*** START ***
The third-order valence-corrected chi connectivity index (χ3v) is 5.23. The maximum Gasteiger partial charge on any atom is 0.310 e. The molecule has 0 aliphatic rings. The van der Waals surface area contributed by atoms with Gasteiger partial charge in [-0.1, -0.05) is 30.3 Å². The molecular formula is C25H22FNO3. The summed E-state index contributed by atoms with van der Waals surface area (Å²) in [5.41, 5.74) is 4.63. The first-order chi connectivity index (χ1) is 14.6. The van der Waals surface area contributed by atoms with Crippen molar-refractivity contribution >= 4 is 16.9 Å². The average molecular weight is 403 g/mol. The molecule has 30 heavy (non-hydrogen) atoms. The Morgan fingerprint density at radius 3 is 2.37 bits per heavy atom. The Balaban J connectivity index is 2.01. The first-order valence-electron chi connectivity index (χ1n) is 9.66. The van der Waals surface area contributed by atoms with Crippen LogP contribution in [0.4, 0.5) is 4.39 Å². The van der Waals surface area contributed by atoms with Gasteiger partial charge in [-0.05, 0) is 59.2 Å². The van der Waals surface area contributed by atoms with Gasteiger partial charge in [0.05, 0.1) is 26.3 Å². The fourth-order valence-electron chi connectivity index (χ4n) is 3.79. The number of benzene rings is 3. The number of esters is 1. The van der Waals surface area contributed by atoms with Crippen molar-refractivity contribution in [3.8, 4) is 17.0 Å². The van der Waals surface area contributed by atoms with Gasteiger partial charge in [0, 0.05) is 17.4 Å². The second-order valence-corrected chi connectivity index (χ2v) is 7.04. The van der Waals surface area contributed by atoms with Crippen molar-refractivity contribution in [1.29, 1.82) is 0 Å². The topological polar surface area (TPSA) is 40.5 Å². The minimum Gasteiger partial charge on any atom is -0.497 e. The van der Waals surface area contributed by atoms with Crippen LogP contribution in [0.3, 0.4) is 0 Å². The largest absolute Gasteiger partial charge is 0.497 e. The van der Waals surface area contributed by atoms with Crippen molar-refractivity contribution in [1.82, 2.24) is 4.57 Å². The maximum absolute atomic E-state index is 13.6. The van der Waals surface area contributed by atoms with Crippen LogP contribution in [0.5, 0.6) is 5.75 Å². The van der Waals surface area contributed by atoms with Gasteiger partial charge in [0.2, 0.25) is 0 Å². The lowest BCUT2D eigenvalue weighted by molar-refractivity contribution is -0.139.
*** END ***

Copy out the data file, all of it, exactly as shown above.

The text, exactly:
The third-order valence-corrected chi connectivity index (χ3v) is 5.23. The maximum Gasteiger partial charge on any atom is 0.310 e. The molecule has 0 aliphatic rings. The van der Waals surface area contributed by atoms with Gasteiger partial charge in [-0.1, -0.05) is 30.3 Å². The molecular formula is C25H22FNO3. The summed E-state index contributed by atoms with van der Waals surface area (Å²) in [5.41, 5.74) is 4.63. The first-order chi connectivity index (χ1) is 14.6. The van der Waals surface area contributed by atoms with Crippen molar-refractivity contribution >= 4 is 16.9 Å². The average molecular weight is 403 g/mol. The molecule has 30 heavy (non-hydrogen) atoms. The Morgan fingerprint density at radius 3 is 2.37 bits per heavy atom. The Balaban J connectivity index is 2.01. The first-order valence-electron chi connectivity index (χ1n) is 9.66. The van der Waals surface area contributed by atoms with Crippen LogP contribution in [0.4, 0.5) is 4.39 Å². The van der Waals surface area contributed by atoms with Gasteiger partial charge in [-0.05, 0) is 59.2 Å². The van der Waals surface area contributed by atoms with Gasteiger partial charge in [0.05, 0.1) is 26.3 Å². The fourth-order valence-electron chi connectivity index (χ4n) is 3.79. The number of benzene rings is 3. The number of esters is 1. The van der Waals surface area contributed by atoms with Crippen molar-refractivity contribution in [3.8, 4) is 17.0 Å². The van der Waals surface area contributed by atoms with Gasteiger partial charge in [0, 0.05) is 17.4 Å². The second-order valence-corrected chi connectivity index (χ2v) is 7.04. The van der Waals surface area contributed by atoms with Crippen molar-refractivity contribution in [1.29, 1.82) is 0 Å². The topological polar surface area (TPSA) is 40.5 Å². The minimum Gasteiger partial charge on any atom is -0.497 e. The van der Waals surface area contributed by atoms with Crippen LogP contribution in [0.3, 0.4) is 0 Å². The largest absolute Gasteiger partial charge is 0.497 e. The van der Waals surface area contributed by atoms with Crippen molar-refractivity contribution in [1.82, 2.24) is 4.57 Å². The maximum absolute atomic E-state index is 13.6. The van der Waals surface area contributed by atoms with Crippen LogP contribution in [0.5, 0.6) is 5.75 Å². The van der Waals surface area contributed by atoms with Gasteiger partial charge in [0.2, 0.25) is 0 Å². The lowest BCUT2D eigenvalue weighted by molar-refractivity contribution is -0.139.